Predicting risk of future events in individuals with chronic coronary syndromes


  • Chronic coronary syndrome (CCS) is a dynamic process of atherosclerotic plaque accumulation and functional alterations of coronary circulation that can be modified by lifestyle, pharmacological therapies, and revascularization which result in disease stabilization or regression.
  • Investigation of suspicion of CCS is often focused on the diagnosis of local anatomical or functional disease. However, this approach is limited in its ability to detect functionally relevant changes and predict systemic risks for future cardiovascular events.
  • The easy, accurate, and safe prognostic risk-stratification of CCS patients is an unmet clinical need.


Evaluate whether a previously validated 27-protein prognostic model for four-year cardiovascular event risk can be used to stratify patients with suspected chronic coronary syndrome (CCS).


  • BASEL VIII is a large prognostic and diagnostic study in participants with suspected CCS designed to evaluate and advance the non-invasive diagnosis of functionally relevant coronary artery disease (fCAD) (as adjudicated by independent cardiologists) using myocardial perfusion scanning and coronary angiography.
  • Measured ~5000 proteins in plasma samples (taken at rest) utilizing SomaScan® Platform from 4106 evaluable participants
    • 1688 participants without prior cardiovascular disease (primary population)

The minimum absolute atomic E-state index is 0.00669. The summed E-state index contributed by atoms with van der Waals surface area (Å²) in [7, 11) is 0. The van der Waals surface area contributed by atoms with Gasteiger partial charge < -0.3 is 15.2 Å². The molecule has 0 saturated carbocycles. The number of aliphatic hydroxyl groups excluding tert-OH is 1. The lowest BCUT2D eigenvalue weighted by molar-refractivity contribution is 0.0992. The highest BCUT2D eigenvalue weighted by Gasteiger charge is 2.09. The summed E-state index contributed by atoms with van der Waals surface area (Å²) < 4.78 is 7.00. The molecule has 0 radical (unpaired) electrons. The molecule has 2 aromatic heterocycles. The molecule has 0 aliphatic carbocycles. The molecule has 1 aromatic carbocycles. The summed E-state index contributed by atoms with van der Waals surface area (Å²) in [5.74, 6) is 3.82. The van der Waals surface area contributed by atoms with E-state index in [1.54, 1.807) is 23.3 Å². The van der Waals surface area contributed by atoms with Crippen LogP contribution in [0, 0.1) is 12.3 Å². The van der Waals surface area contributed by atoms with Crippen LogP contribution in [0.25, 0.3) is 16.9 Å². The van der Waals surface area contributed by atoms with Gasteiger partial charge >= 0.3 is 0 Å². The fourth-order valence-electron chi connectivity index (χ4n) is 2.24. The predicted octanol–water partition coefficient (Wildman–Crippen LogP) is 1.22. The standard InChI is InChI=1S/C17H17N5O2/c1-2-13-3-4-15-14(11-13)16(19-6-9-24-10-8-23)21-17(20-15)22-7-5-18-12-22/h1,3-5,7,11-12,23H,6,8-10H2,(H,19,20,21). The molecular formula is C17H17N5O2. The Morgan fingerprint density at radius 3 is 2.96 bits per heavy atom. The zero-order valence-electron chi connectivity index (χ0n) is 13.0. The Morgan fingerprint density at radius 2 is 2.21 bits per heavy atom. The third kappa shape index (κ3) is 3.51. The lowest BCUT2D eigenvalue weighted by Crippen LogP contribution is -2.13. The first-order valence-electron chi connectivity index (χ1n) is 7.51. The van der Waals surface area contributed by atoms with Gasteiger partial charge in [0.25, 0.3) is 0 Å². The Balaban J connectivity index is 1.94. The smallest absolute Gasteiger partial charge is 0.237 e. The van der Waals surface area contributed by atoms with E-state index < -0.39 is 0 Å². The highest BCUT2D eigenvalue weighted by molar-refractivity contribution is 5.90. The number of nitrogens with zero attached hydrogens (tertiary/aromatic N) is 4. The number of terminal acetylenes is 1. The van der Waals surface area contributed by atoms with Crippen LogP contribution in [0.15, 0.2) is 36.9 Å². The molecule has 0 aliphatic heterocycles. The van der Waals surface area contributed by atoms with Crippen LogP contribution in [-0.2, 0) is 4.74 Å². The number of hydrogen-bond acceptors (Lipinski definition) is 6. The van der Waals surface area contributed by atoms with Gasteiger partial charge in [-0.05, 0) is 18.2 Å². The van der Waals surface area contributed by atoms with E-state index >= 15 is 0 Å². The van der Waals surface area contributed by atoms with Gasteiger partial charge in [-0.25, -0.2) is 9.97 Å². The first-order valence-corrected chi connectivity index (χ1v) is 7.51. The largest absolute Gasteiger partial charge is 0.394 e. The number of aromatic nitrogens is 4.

• 2418 participants with known prior cardiovascular disease (secondary population)
  • Evaluated 27-protein model of cardiovascular event risk in primary and secondary populations
    • Continuous output of protein risk score was calculated for each population.
    • Low risk bin was evaluated in participants with low risk for an event as a potential rule-out from additional assessments.
    • High risk bin was evaluated for added utility with imaging.
    • Prognostic performance of 27-protein model was compared to final fCAD diagnosis.

Results: Primary Population

Low category for proteomic risk prediction as a rule-out in primary participants

  • 41% of primary participants were categorized as low risk and had an observed event rate of 2%.
  • Observed event rates were not significantly different between fCAD- and fCAD+ participants.

High categorical risk scores to identify imaging negative participants at high risk of an event

  • High risk categorical scores were present in 48% of primary patients negative for fCAD.

Results: Secondary Population

Low category for proteomic risk prediction as a rule-out in secondary participants

  • 27% of secondary participants were categorized as low risk and had an observed event rate of 10%.
  • Observed event rates were not significantly different between fCAD- and fCAD+ participants.

High categorical risk scores to identify false negatives of imaging negative participants

  • High risk categorical scores were present in 35% of secondary patients negative for fCAD.


  • The low-risk category of the proteomic model could effectively rule-out 41% and 27% of the primary and secondary populations from further assessment with negative predictive values of 98% and 92%.
  • In subjects with a negative fCAD diagnosis, the proteomic model identified subjects with elevated cardiovascular risk who would have otherwise been overlooked by perfusion imaging and angiography with event rates of 15% for the primary and 26% for the secondary cohorts.
  • CVD absolute risk score outperformed fCAD diagnosis alone and in combination at predicting 4-year events.
  • These findings suggest that the 27-protein prognostic model could be useful in addition to imaging – by ruling out the need for imaging in a substantive fraction and exposing unresolved risks in imaging negative patients.


Stephen A. Williams1
Jessica Chadwick1
David Astling1
Michael Hinterberg1
Rachel Ostroff1
Emma Troth1
Joan E. Walter2
Christian Mueller2

1SomaLogic Operating Co., Inc.
2University of Basel

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